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Government unveils new cyber safety plan

Government introduces new cyber safety laws
The Federal Government yesterday announced further plans to improve safety on the internet for Australian families.
The Minister for Broadband, Communications and the Digital Economy, Senator Stephen Conroy announced the new cyber-safety measures, based on the Government’s trial of internet filtering and industry feedback about the most appropriate way to improve safety online.
The cyber-safety measures include:
Introduction of mandatory ISP-level filtering of Refused Classification (RC)-rated content.
A grants program to encourage the introduction of optional filtering by Internet Service Providers, to block additional content as requested by households.
An expansion of the cyber-safety outreach program run by the Australian Communications and Media Authority and the Cyber-Safety Online Helpline – to improve education and awareness of online safety.
Senator Conroy, said the Government will work closely with telecommunication companies to ensure the new measures will bring the most benefit to web users.
“We welcome the constructive input of Australia’s four largest ISPs – Telstra, Optus, iiNet and Primus. These companies came forward to help inform the Government’s approach. Between them these ISPs account for more than 80 percent of internet users in Australia,” he said.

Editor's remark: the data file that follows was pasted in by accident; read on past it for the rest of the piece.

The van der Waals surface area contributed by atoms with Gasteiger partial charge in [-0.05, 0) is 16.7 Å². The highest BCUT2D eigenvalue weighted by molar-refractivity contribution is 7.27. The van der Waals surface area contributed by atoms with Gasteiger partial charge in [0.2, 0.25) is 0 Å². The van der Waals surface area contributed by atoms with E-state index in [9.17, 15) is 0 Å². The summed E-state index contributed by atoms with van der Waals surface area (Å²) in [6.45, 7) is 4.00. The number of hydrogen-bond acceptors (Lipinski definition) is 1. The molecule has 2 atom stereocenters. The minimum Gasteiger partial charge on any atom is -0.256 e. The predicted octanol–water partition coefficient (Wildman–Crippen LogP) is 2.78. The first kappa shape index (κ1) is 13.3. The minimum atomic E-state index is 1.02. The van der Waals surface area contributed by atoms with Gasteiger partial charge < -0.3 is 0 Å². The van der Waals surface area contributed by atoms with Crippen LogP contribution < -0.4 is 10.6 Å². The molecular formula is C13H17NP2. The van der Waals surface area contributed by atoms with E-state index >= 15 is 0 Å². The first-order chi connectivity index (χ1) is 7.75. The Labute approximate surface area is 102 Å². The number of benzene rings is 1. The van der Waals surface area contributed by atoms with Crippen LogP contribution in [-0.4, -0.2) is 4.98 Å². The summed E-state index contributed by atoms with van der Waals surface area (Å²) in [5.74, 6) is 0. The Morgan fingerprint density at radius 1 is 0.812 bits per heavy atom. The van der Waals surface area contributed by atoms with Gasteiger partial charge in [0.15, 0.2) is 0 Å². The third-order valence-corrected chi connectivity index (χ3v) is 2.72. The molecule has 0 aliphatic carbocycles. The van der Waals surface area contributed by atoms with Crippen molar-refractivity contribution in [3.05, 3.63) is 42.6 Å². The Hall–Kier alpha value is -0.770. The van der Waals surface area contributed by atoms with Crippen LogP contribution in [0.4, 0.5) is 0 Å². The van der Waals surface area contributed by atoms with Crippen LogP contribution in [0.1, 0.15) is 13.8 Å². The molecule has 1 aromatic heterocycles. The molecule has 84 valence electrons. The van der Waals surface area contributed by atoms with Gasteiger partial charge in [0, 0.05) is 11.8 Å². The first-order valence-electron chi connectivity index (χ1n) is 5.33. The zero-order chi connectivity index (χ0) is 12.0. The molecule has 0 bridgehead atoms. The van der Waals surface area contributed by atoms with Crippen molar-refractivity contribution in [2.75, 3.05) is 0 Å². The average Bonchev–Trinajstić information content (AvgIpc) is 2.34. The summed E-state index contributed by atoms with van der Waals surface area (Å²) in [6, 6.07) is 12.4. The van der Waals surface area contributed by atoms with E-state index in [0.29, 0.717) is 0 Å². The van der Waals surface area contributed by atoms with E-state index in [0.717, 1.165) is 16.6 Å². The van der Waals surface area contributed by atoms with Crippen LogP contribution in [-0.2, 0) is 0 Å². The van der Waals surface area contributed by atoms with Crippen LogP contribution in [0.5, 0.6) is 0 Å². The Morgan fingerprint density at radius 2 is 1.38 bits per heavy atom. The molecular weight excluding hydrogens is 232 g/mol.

However, the ISP filter plan has attracted a chorus of criticism from industry and internet users, who claim its introduction will strangle internet speeds, curb free speech and be used by the government to ban content it deems “undesirable”.
Senator Conroy said the report into the trial of the internet filter demonstrated that “blocking RC-rated material can be done with 100 percent accuracy and and negligible impact on internet speed”.

The Federal Government yesterday announced further plans to improve safety on the internet for Australian families.

The Minister for Broadband, Communications and the Digital Economy, Senator Stephen Conroy, unveiled new cyber safety measures, based on the Government’s trial of internet filtering and industry feedback about the most appropriate way to improve safety online.

The cyber safety measures include:

  • Introduction of mandatory ISP-level filtering of Refused Classification (RC)-rated content.
  • A grants program to encourage the introduction of optional filtering by Internet Service Providers, to block additional content as requested by households.
  • An expansion of the cyber safety outreach program run by the Australian Communications and Media Authority and the Cyber Safety Online Helpline – to improve education and awareness of online safety.

Senator Conroy said the Government will work closely with telecommunication companies to ensure the new measures will bring the most benefit to web users.

“We welcome the constructive input of Australia’s four largest ISPs – Telstra, Optus, iiNet and Primus. These companies came forward to help inform the Government’s approach. Between them these ISPs account for more than 80 percent of internet users in Australia,” he said.

The ISP filter plan has attracted a chorus of criticism from industry and internet users, who claim its introduction will strangle internet speeds, curb free speech and be used by the Federal Government to ban content it deems “undesirable”.

Senator Conroy said the report into the trial of the internet filter demonstrated that “blocking RC-rated material can be done with 100 percent accuracy and and negligible impact on internet speed”.

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Jessica Stanic

Jessica Stanic

Jessica has a background in both marketing and journalism and is dedicated to making the website the leading online resource for small to medium businesses with ambitions to grow.

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